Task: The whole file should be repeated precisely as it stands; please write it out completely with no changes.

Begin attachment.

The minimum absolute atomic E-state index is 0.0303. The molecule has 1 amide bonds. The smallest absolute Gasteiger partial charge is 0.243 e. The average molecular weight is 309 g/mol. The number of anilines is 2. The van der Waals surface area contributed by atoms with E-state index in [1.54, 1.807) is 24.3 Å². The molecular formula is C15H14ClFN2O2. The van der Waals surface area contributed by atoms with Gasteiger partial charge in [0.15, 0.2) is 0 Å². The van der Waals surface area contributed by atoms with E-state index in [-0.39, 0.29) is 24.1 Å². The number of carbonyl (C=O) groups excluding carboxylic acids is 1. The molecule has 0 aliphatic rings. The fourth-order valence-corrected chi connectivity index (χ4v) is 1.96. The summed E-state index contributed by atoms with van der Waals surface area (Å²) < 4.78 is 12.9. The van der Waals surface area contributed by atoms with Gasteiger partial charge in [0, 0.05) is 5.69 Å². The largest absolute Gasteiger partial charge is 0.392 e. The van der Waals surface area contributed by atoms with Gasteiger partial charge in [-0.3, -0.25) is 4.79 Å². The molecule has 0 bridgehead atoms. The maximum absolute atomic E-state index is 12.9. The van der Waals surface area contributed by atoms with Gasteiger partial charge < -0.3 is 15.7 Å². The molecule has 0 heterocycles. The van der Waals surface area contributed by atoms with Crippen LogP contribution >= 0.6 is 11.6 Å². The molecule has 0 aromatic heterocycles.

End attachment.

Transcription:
The minimum absolute atomic E-state index is 0.0303. The molecule has 1 amide bonds. The smallest absolute Gasteiger partial charge is 0.243 e. The average molecular weight is 309 g/mol. The number of anilines is 2. The van der Waals surface area contributed by atoms with E-state index in [1.54, 1.807) is 24.3 Å². The molecular formula is C15H14ClFN2O2. The van der Waals surface area contributed by atoms with Gasteiger partial charge in [0.15, 0.2) is 0 Å². The van der Waals surface area contributed by atoms with E-state index in [-0.39, 0.29) is 24.1 Å². The number of carbonyl (C=O) groups excluding carboxylic acids is 1. The molecule has 0 aliphatic rings. The fourth-order valence-corrected chi connectivity index (χ4v) is 1.96. The summed E-state index contributed by atoms with van der Waals surface area (Å²) < 4.78 is 12.9. The van der Waals surface area contributed by atoms with Gasteiger partial charge in [0, 0.05) is 5.69 Å². The largest absolute Gasteiger partial charge is 0.392 e. The van der Waals surface area contributed by atoms with Gasteiger partial charge in [-0.3, -0.25) is 4.79 Å². The molecule has 0 bridgehead atoms. The maximum absolute atomic E-state index is 12.9. The van der Waals surface area contributed by atoms with Gasteiger partial charge < -0.3 is 15.7 Å². The molecule has 0 heterocycles. The van der Waals surface area contributed by atoms with Crippen LogP contribution >= 0.6 is 11.6 Å². The molecule has 0 aromatic heterocycles.